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Removing leading zeros from a column without editing actual value

 
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Hello,

I have a database (using sql server) with a column (type nvarchar) with leading zeros.

I am trying to get the length of the values in the column without leading zeros. Also I am not allwed to edit the actual values in the database.

I have tried using CAST(Column name AS INT) but I keep running into the issue of how do I store the int value without disturbing the initial value and then get the lenght of the new integer value?

Any help is appreciated.

Thank you
 
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Harsh Bhasin wrote:Hello,

I have a database (using sql server) with a column (type nvarchar) with leading zeros.

I am trying to get the length of the values in the column without leading zeros. Also I am not allwed to edit the actual values in the database.

I have tried using CAST(Column name AS INT) but I keep running into the issue of how do I store the int value without disturbing the initial value and then get the lenght of the new integer value?

Any help is appreciated.

Thank you



IMNSHO, CAST() is not a great approach, as it modifies both the the data type and the value, not just the value. That is, it changes two things in place of one.

Anyway, there are a number (no pun intended) of ways to do this.

Pinal Dave suggests using PATINDEX and SUBSTRING. It sounds complicated, but all it does is find the first non-zero (and non-space, in his example) and substrings from there. That is likely the most straightforward approach.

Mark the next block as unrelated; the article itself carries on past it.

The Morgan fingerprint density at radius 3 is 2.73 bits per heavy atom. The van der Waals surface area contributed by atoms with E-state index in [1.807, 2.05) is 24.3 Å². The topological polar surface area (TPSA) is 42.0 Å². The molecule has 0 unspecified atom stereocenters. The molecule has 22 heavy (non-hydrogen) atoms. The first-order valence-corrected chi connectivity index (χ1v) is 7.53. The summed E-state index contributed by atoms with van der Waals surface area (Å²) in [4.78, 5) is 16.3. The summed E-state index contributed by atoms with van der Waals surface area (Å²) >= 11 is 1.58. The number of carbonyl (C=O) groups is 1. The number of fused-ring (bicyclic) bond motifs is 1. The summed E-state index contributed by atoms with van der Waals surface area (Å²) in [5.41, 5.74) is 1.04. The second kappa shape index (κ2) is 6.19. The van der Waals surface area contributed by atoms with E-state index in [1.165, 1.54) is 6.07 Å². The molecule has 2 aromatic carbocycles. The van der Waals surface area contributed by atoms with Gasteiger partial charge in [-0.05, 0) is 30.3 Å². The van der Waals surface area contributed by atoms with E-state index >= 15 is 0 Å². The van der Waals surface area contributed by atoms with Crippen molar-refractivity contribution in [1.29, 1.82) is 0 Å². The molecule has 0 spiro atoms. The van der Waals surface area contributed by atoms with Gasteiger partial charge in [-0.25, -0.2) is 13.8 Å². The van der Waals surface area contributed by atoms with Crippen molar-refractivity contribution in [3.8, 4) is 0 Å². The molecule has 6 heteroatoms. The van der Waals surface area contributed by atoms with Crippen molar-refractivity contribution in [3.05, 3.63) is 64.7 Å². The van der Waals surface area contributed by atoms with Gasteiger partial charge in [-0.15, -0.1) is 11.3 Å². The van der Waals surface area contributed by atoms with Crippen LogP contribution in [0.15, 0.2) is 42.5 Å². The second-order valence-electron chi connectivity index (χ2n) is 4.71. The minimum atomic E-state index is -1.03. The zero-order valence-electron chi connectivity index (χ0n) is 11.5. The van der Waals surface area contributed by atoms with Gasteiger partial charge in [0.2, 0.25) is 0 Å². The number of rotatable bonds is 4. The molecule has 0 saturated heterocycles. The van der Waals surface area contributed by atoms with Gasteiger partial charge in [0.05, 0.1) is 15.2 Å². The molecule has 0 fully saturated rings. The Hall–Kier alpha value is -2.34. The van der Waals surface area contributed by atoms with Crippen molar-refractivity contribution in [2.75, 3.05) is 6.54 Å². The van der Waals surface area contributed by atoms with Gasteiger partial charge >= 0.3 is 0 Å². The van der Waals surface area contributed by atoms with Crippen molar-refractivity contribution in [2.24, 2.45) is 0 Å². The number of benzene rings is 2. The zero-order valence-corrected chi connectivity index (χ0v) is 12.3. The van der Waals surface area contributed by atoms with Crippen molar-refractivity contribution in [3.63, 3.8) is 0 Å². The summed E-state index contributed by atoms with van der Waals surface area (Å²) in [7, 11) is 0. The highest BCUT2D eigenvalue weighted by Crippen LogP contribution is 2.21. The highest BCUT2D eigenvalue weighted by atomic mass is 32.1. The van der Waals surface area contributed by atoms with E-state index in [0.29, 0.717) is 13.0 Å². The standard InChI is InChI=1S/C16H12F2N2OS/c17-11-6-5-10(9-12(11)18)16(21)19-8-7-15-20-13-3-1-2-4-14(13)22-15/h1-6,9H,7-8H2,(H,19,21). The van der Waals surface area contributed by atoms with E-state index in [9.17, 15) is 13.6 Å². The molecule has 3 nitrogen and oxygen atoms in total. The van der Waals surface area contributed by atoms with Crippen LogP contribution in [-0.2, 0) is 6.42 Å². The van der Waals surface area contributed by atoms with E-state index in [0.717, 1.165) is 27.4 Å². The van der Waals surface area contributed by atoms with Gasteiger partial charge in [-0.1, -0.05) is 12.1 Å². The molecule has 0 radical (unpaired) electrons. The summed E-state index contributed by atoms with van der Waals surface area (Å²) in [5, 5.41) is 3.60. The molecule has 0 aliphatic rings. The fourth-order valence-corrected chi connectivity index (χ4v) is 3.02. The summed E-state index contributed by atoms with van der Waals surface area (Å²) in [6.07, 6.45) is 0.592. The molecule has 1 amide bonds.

This post in the SQL Server forums mentions CAST() (which i would not use), has the approach mentioned above a few times, and has a cute REPLACE(RTRIM(REPLACE))) method. RTRIM would be the best if it could do zeroes, unfortunately, SQL Server limits it to spaces. However, you can REPLACE the zeroes with spaces first, and then do the RTRIM. Of course, if any other zeroes were in the string, they too are now spaces, and need to be put back to zeroes, hence the second REPLACE. This method is easier to understand, perhaps, but takes 3 functions instead of 2, and the work is not as straightforward. Furthermore, it assumes there are no spaces in the string that will mess this up. If not guaranteed, you would actually have to remove all spaces before starting, which would require yet another REPLACE.
 
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Harsh Bhasin wrote:I have tried using CAST(Column name AS INT) but I keep running into the issue of how do I store the int value without disturbing the initial value and then get the lenght of the new integer value?


There are a few SQL whizzkids active in these forums, so they probably can give you a few solutions. But let's see what I (being a Java developer) can think of:
A/ cast to int, cast to varchar and use length function (problem of this approach is the fact that it won't work as alphanumeric characters exist
B/ get the length of the substring containing no leading zeroes (seems to be the most solid option)

Certainly the biggest challenge for (B) is probably how to determine the number of leading zeros and thus where to start the substring (as it could be none, 1, 2, maybe even 5,...). But it seems SQL Server has PATINDEX, a function returning the starting position of the first occurrence of a pattern in a specified expression. And that makes it very easy.

Here are the different steps:
1/ To skip the leading zeros, you need to find the location of the first non-0 character, which can be done using this pattern [^0]